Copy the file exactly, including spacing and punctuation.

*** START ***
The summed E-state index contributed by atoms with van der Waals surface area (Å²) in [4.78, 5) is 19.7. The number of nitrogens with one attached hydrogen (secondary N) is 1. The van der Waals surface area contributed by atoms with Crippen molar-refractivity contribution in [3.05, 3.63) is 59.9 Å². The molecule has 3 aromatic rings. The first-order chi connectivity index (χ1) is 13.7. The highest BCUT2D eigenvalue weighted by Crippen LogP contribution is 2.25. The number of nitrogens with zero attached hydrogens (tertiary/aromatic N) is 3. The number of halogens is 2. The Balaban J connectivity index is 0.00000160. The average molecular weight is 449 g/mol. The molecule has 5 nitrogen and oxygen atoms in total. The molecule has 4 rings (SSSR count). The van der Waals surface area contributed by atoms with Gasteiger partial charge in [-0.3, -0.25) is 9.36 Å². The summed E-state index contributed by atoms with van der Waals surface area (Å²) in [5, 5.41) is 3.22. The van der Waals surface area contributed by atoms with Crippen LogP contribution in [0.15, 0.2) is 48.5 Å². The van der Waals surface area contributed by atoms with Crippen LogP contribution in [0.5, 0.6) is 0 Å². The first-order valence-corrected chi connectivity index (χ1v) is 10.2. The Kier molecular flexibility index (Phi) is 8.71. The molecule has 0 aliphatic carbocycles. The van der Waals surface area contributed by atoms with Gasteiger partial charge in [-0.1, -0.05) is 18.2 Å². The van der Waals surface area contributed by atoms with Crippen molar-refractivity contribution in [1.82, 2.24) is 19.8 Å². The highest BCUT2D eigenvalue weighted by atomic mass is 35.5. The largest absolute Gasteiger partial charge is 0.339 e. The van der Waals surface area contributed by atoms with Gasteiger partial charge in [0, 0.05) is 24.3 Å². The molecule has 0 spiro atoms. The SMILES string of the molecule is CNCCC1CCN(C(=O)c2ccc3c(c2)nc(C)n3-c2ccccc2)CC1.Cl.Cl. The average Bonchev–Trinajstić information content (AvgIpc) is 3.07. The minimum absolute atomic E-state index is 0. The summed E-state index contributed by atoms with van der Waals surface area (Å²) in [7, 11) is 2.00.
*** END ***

The summed E-state index contributed by atoms with van der Waals surface area (Å²) in [4.78, 5) is 19.7. The number of nitrogens with one attached hydrogen (secondary N) is 1. The van der Waals surface area contributed by atoms with Crippen molar-refractivity contribution in [3.05, 3.63) is 59.9 Å². The molecule has 3 aromatic rings. The first-order chi connectivity index (χ1) is 13.7. The highest BCUT2D eigenvalue weighted by Crippen LogP contribution is 2.25. The number of nitrogens with zero attached hydrogens (tertiary/aromatic N) is 3. The number of halogens is 2. The Balaban J connectivity index is 0.00000160. The average molecular weight is 449 g/mol. The molecule has 5 nitrogen and oxygen atoms in total. The molecule has 4 rings (SSSR count). The van der Waals surface area contributed by atoms with Gasteiger partial charge in [-0.3, -0.25) is 9.36 Å². The summed E-state index contributed by atoms with van der Waals surface area (Å²) in [5, 5.41) is 3.22. The van der Waals surface area contributed by atoms with Crippen LogP contribution in [0.15, 0.2) is 48.5 Å². The van der Waals surface area contributed by atoms with Crippen LogP contribution in [0.5, 0.6) is 0 Å². The first-order valence-corrected chi connectivity index (χ1v) is 10.2. The Kier molecular flexibility index (Phi) is 8.71. The molecule has 0 aliphatic carbocycles. The van der Waals surface area contributed by atoms with Gasteiger partial charge in [-0.1, -0.05) is 18.2 Å². The van der Waals surface area contributed by atoms with Crippen molar-refractivity contribution in [1.82, 2.24) is 19.8 Å². The highest BCUT2D eigenvalue weighted by atomic mass is 35.5. The largest absolute Gasteiger partial charge is 0.339 e. The van der Waals surface area contributed by atoms with Gasteiger partial charge in [0, 0.05) is 24.3 Å². The molecule has 0 spiro atoms. The SMILES string of the molecule is CNCCC1CCN(C(=O)c2ccc3c(c2)nc(C)n3-c2ccccc2)CC1.Cl.Cl. The average Bonchev–Trinajstić information content (AvgIpc) is 3.07. The minimum absolute atomic E-state index is 0. The summed E-state index contributed by atoms with van der Waals surface area (Å²) in [7, 11) is 2.00.